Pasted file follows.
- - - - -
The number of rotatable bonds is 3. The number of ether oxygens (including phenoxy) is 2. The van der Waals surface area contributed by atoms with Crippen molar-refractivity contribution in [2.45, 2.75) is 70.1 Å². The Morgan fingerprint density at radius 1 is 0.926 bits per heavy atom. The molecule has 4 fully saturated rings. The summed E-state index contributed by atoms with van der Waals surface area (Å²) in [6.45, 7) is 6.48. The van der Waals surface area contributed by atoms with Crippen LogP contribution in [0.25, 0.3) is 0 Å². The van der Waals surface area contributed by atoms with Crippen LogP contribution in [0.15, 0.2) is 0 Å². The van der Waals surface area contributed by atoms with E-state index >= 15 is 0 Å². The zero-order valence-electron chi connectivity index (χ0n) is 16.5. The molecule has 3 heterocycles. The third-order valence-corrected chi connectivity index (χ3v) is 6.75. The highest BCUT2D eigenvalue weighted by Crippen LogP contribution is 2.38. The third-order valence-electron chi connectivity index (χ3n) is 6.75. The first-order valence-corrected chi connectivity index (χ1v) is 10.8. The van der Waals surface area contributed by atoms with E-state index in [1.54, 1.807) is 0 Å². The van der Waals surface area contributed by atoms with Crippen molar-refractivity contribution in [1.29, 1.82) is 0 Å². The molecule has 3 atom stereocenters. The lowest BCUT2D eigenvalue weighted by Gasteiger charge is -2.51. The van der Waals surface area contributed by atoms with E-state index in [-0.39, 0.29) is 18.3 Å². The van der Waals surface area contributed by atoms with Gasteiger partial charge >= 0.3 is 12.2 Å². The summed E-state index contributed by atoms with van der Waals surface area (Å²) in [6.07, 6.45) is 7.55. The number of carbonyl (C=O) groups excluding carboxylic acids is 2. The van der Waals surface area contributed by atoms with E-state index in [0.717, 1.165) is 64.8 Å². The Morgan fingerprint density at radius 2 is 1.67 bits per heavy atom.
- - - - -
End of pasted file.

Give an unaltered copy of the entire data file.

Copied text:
The number of rotatable bonds is 3. The number of ether oxygens (including phenoxy) is 2. The van der Waals surface area contributed by atoms with Crippen molar-refractivity contribution in [2.45, 2.75) is 70.1 Å². The Morgan fingerprint density at radius 1 is 0.926 bits per heavy atom. The molecule has 4 fully saturated rings. The summed E-state index contributed by atoms with van der Waals surface area (Å²) in [6.45, 7) is 6.48. The van der Waals surface area contributed by atoms with Crippen LogP contribution in [0.25, 0.3) is 0 Å². The van der Waals surface area contributed by atoms with Crippen LogP contribution in [0.15, 0.2) is 0 Å². The van der Waals surface area contributed by atoms with E-state index >= 15 is 0 Å². The zero-order valence-electron chi connectivity index (χ0n) is 16.5. The molecule has 3 heterocycles. The third-order valence-corrected chi connectivity index (χ3v) is 6.75. The highest BCUT2D eigenvalue weighted by Crippen LogP contribution is 2.38. The third-order valence-electron chi connectivity index (χ3n) is 6.75. The first-order valence-corrected chi connectivity index (χ1v) is 10.8. The van der Waals surface area contributed by atoms with E-state index in [1.54, 1.807) is 0 Å². The van der Waals surface area contributed by atoms with Crippen molar-refractivity contribution in [1.29, 1.82) is 0 Å². The molecule has 3 atom stereocenters. The lowest BCUT2D eigenvalue weighted by Gasteiger charge is -2.51. The van der Waals surface area contributed by atoms with E-state index in [-0.39, 0.29) is 18.3 Å². The van der Waals surface area contributed by atoms with Gasteiger partial charge >= 0.3 is 12.2 Å². The summed E-state index contributed by atoms with van der Waals surface area (Å²) in [6.07, 6.45) is 7.55. The number of carbonyl (C=O) groups excluding carboxylic acids is 2. The van der Waals surface area contributed by atoms with E-state index in [0.717, 1.165) is 64.8 Å². The Morgan fingerprint density at radius 2 is 1.67 bits per heavy atom.